With his rooster-like crest of red hair, trendy piercings and penchant for T-shirts and hoodies, Harper Reed hardly looks like the kind of guy who could topple empires. But as chief technology officer for President Barack Obama’s reelection effort, Reed supervised a handpicked team of digital wizards who revolutionized election campaigns.
Throughout history, political parties have collected information on voters to gauge their views and target political messages. But in 2008, the Obama campaign took data mining to a new level by collecting morsels culled from online sources like email, Facebook and Twitter. Then they made history by using these platforms to mobilize supporters. In 2012, Reed’s elite geek squad upped the ante by several orders of magnitude in scale and scope. The team built a high-tech platform — code name Narwhal — that mobilized an army of nearly a million volunteers and raised almost a billion dollars, much of it from small donations. It was Narwhal that got out the vote in unprecedented numbers by communicating with individual voters in the most personal of ways. In the end, Narwhal’s apps and databases generated and analyzed millions of precious nuggets on voter attitudes and preferences. That enabled the team to get up close with tens of millions of Americans, delivering an unexpectedly lopsided presidential victory that left opponents shell-shocked. As one dejected Romney staffer told reporters, “They targeted voters we didn’t even know existed.”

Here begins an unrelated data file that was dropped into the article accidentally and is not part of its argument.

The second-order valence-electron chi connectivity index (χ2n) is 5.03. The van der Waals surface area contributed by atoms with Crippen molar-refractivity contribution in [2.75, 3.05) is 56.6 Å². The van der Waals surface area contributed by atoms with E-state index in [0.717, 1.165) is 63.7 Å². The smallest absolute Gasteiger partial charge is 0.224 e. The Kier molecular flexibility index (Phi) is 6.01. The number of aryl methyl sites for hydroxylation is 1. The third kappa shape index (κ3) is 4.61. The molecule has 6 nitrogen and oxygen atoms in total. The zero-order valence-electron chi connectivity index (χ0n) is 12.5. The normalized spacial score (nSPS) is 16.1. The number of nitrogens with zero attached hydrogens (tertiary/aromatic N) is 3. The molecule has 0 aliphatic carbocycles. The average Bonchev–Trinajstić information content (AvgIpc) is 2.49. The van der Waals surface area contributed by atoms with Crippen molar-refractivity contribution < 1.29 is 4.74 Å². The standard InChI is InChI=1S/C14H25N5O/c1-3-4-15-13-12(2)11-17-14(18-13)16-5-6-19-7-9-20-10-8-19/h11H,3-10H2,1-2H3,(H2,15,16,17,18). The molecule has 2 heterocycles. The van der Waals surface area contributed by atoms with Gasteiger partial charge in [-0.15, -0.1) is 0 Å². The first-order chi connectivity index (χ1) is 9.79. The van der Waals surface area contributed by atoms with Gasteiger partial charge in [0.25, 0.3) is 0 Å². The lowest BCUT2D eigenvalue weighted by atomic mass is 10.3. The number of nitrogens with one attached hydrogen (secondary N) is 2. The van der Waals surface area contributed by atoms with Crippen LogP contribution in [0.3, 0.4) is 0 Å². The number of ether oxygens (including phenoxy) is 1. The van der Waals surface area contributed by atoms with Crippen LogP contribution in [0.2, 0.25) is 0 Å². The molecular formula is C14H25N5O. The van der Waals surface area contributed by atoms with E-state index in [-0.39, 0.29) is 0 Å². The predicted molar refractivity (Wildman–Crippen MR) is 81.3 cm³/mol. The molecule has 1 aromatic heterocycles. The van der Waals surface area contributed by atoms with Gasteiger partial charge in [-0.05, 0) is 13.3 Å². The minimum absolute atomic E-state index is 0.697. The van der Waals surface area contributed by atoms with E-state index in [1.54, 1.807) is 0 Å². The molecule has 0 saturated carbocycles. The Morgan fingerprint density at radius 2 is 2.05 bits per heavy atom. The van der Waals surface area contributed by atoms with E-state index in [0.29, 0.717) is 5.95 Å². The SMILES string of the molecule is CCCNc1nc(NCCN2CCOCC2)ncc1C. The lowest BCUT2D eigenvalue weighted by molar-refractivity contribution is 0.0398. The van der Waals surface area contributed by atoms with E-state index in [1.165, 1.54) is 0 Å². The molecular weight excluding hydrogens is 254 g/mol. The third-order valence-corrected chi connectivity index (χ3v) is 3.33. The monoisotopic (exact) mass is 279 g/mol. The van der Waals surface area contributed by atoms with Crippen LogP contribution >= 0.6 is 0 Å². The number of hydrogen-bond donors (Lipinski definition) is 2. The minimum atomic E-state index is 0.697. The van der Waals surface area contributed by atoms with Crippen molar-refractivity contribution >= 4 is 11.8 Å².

caught up with Reed at 1871 (named for the year of the Chicago Fire), a cavernous high-tech incubator in Chicago’s Merchandise Mart just north of downtown that is home to 225 start-ups. The soft-spoken, 35-year-old Greeley, Colo., native talked for several hours over the course of two sessions about the ultimate revenge of the nerds.